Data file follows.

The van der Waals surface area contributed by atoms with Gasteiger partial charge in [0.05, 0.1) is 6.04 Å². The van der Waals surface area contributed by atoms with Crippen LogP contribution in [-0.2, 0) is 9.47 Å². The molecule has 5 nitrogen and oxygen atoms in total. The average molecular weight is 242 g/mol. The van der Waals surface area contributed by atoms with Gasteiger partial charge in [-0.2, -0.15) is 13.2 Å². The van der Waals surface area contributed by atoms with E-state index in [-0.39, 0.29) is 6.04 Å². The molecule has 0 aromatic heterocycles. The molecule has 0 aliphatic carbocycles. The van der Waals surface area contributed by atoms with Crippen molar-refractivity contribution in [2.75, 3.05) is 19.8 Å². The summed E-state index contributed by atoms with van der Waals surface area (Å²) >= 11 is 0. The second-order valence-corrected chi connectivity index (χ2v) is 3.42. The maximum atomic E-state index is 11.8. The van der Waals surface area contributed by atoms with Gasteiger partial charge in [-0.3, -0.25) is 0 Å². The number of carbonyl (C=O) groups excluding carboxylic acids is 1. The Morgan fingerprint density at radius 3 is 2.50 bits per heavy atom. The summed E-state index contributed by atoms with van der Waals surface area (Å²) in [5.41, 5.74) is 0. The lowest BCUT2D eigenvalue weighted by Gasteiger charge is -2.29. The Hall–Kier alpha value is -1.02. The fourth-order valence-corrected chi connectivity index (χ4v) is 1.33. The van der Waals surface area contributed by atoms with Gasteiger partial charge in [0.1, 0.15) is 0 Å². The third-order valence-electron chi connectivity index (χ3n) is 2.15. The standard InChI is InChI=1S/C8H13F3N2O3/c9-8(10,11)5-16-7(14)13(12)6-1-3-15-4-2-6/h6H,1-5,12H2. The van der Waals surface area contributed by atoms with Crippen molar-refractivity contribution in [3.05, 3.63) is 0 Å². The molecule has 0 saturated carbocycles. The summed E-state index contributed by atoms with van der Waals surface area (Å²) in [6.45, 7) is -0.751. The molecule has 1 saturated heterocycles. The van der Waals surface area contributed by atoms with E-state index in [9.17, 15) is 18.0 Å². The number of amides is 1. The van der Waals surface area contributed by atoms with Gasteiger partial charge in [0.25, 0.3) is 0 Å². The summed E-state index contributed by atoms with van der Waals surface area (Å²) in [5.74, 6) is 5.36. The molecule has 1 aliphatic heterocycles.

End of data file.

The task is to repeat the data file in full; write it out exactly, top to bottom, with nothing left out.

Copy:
The van der Waals surface area contributed by atoms with Gasteiger partial charge in [0.05, 0.1) is 6.04 Å². The van der Waals surface area contributed by atoms with Crippen LogP contribution in [-0.2, 0) is 9.47 Å². The molecule has 5 nitrogen and oxygen atoms in total. The average molecular weight is 242 g/mol. The van der Waals surface area contributed by atoms with Gasteiger partial charge in [-0.2, -0.15) is 13.2 Å². The van der Waals surface area contributed by atoms with E-state index in [-0.39, 0.29) is 6.04 Å². The molecule has 0 aromatic heterocycles. The molecule has 0 aliphatic carbocycles. The van der Waals surface area contributed by atoms with Crippen molar-refractivity contribution in [2.75, 3.05) is 19.8 Å². The summed E-state index contributed by atoms with van der Waals surface area (Å²) >= 11 is 0. The second-order valence-corrected chi connectivity index (χ2v) is 3.42. The maximum atomic E-state index is 11.8. The van der Waals surface area contributed by atoms with Gasteiger partial charge in [-0.3, -0.25) is 0 Å². The number of carbonyl (C=O) groups excluding carboxylic acids is 1. The Morgan fingerprint density at radius 3 is 2.50 bits per heavy atom. The summed E-state index contributed by atoms with van der Waals surface area (Å²) in [5.41, 5.74) is 0. The lowest BCUT2D eigenvalue weighted by Gasteiger charge is -2.29. The Hall–Kier alpha value is -1.02. The fourth-order valence-corrected chi connectivity index (χ4v) is 1.33. The van der Waals surface area contributed by atoms with Gasteiger partial charge in [0.1, 0.15) is 0 Å². The third-order valence-electron chi connectivity index (χ3n) is 2.15. The standard InChI is InChI=1S/C8H13F3N2O3/c9-8(10,11)5-16-7(14)13(12)6-1-3-15-4-2-6/h6H,1-5,12H2. The van der Waals surface area contributed by atoms with Crippen molar-refractivity contribution in [3.05, 3.63) is 0 Å². The molecule has 0 saturated carbocycles. The summed E-state index contributed by atoms with van der Waals surface area (Å²) in [6.45, 7) is -0.751. The molecule has 1 saturated heterocycles. The van der Waals surface area contributed by atoms with E-state index in [9.17, 15) is 18.0 Å². The number of amides is 1. The van der Waals surface area contributed by atoms with Gasteiger partial charge in [0.25, 0.3) is 0 Å². The summed E-state index contributed by atoms with van der Waals surface area (Å²) in [5.74, 6) is 5.36. The molecule has 1 aliphatic heterocycles.